For those who are new to these updates, welcome! DiverseFortCollins.com connects people with resources and each other through guest blog posts written by community members, book discussions and other events. Let’s co-create an inclusive community!
Fall is proving to be busy with lots of events related to FoCo Book Fest, Native American Heritage Month, Día de los Muertos, Fort Collins Reads and more.
Take a look at recent news and upcoming events, below, including information on the next Diverse Fort Collins Book Group meetings in 2020!
Pulitzer Prize-nominated author Luis Alberto Urrea entertained the Fort Collins Reads audience on Nov. 3 with stories of family members who inspired characters in his novel The House of Broken Angels. Stay tuned for a full report in the next update!
Seven community members of various backgrounds braved frigid temperatures to attend the Diverse Fort Collins Book Group on Oct. 27 at Wolverine Farm Letterpress & Publick House! We discussed our favorite characters from the novel The House of Broken Angels by Luis Alberto Urrea and how some reminded us of our own families, the themes of family and identity, and questions that sparked a lively discussion. (See information on the next book group discussion below in Upcoming Events.)
Kimberlé Crenshaw, the leading civil rights authority and law professor who coined the terms intersectionality and critical race theory, delivered a dynamic and powerful keynote speech at the CSU Diversity Symposium on Oct. 14 about baseline narratives (“If you believe slavery is legitimate, running away is a crime…”) and counter narratives, and how they affect racial equity and social justice.
She also highlighted the work of activist and friend Vicky McAdory-Coles who died of a stroke in 2017. Crenshaw believes it was caused by the stress of dealing with bias, discrimination and racism on a daily basis. (O Magazine published an article on this topic.)
The annual CSU Diversity Symposium featured more than 50 free sessions Oct. 14 to 18 including “Toward a More Gender Inclusive Community: Ways to Support and Advocate for Trans and Non-Binary People”; “When Doing the Work Means Dealing with My Own Whiteness …and I’m Not Even White”; “Checking the ‘Other’ Box: A Multiracial, Mixed Race and Multiethnic Community Space”; “Racial Violence: Don’t Be A Bystander”; and “Preventing Anti-Semitism on the CSU Campus: Introduction to the Proposed Action Plan.”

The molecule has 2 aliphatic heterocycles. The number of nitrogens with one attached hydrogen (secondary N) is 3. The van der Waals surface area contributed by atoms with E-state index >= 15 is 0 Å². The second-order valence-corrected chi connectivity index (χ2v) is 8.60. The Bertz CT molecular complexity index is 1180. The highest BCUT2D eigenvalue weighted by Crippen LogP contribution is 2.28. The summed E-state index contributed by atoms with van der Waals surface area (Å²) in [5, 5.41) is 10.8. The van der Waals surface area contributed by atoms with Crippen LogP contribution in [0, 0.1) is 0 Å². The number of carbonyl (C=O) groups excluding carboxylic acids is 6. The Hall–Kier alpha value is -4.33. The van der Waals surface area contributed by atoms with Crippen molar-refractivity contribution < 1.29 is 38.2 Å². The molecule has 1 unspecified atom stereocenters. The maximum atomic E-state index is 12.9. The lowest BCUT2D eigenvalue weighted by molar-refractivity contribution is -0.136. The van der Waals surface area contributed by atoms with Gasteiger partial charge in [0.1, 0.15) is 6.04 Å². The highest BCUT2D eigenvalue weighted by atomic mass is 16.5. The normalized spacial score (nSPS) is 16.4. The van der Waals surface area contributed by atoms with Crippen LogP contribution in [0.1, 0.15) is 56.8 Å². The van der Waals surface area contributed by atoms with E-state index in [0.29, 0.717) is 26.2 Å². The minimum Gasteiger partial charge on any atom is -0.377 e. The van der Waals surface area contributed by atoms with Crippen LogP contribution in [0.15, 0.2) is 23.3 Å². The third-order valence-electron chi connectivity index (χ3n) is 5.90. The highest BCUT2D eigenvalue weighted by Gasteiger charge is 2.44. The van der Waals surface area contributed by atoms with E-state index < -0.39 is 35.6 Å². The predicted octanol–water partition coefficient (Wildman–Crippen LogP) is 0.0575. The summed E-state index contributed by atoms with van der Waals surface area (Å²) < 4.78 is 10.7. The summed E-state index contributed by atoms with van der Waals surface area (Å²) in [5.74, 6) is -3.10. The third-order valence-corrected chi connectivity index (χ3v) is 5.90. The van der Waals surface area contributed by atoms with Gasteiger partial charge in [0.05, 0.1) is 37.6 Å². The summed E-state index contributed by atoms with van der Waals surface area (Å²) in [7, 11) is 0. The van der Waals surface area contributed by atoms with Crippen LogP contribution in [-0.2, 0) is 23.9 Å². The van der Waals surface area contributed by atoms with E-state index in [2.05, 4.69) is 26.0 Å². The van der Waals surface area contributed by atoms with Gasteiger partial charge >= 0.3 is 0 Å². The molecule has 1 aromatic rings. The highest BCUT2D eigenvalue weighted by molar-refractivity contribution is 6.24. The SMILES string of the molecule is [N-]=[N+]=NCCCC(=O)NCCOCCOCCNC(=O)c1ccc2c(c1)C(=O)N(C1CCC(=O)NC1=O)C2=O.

Colorado State University President Joyce McConnell recently announced the Race, Bias, and Equity Initiative, and mentioned during the symposium Fireside Chat that she had contacted the City of Fort Collins mayor and city manager to begin collaborating on advancing equity and inclusion in the community.
Boulder Contemporary Dance Festival on Oct. 19 featured thirteen works by local dance companies including Fort Collins-based IMPACT Dance Company. Choreographer and dancer Keith Haynes performed “IN-danger(ed) species”; Haynes and Vivian Kim co-choreographed and performed “feelings of resistance.” Both works were politically charged dances addressing police killings of unarmed black men and women. A YouTube news clip of a black man being restrained by police saying “I can’t breathe” was looped so that the audience hears this line over and over as Haynes danced, proving for a powerful and emotional experience.
One Community Summit: Diversity, Equity and Inclusion presented by Jefferson County on Oct. 23 featured sessions geared toward government and non-profit employees such as “Talking Trauma: How to Talk to & About People Who’ve Been Through Stuff”; “The Black Challenge”; Women in History: A Model for a More Inclusive Workplace”; and “Allyship in Action: Are You An Ally Or Just Nice?”
By the way, if you haven’t seen this Tedx Talk by Native artist Gregg Deal (who now lives in Colorado), “Indigenous In Plain Sight,” take a look.
See a list of Native American Heritage Month events at CSU **today** and Nov. 7, 12 and 19!
Did you know we have Native American families here in Fort Collins who need your help this holiday season? Read details about the Christmas Gift and Food Drive on the website of Northern Colorado Intertribal Powwow Association (NCIPA).
Mark your calendars for the next NCIPA Powwow May 2-3, 2020 at Northside Aztlan Community Center, 112 Willow St., Fort Collins.
The Diverse Fort Collins Book Group will host three meetings in early 2020 to provide a safe space for discussing White Fragility: Why It’s So Hard For White People To Talk About Racism by Robin DiAngelo. Mention this book group for 20% off the paperback at Old Firehouse Books.
Jan. 26 (Chapters 1-4) click here for event info
Feb. 23 (Chapters 5-8) click here for event info
March 22 (Chapters 8-12) click here for event info
Here’s a synopsis of the award-winning novel There, There by Native author Tommy Orange. Margaret Atwood called it “an astonishing literary debut.” Would you like to read this for the Diverse Fort Collins Book Group in spring 2020? Voice your opinion by responding to this blog post with a comment. (Thanks to Amanda for this book recommendation!)
Thanks for reading, friends!
As always, please email us at DiverseFoCo@gmail.com to share news and learn more about how you can get involved in co-creating an inclusive community. We seek volunteers for help with event planning and facilitation; sponsorships; technology; interpretation and translation, etc. We’d love to hear from you!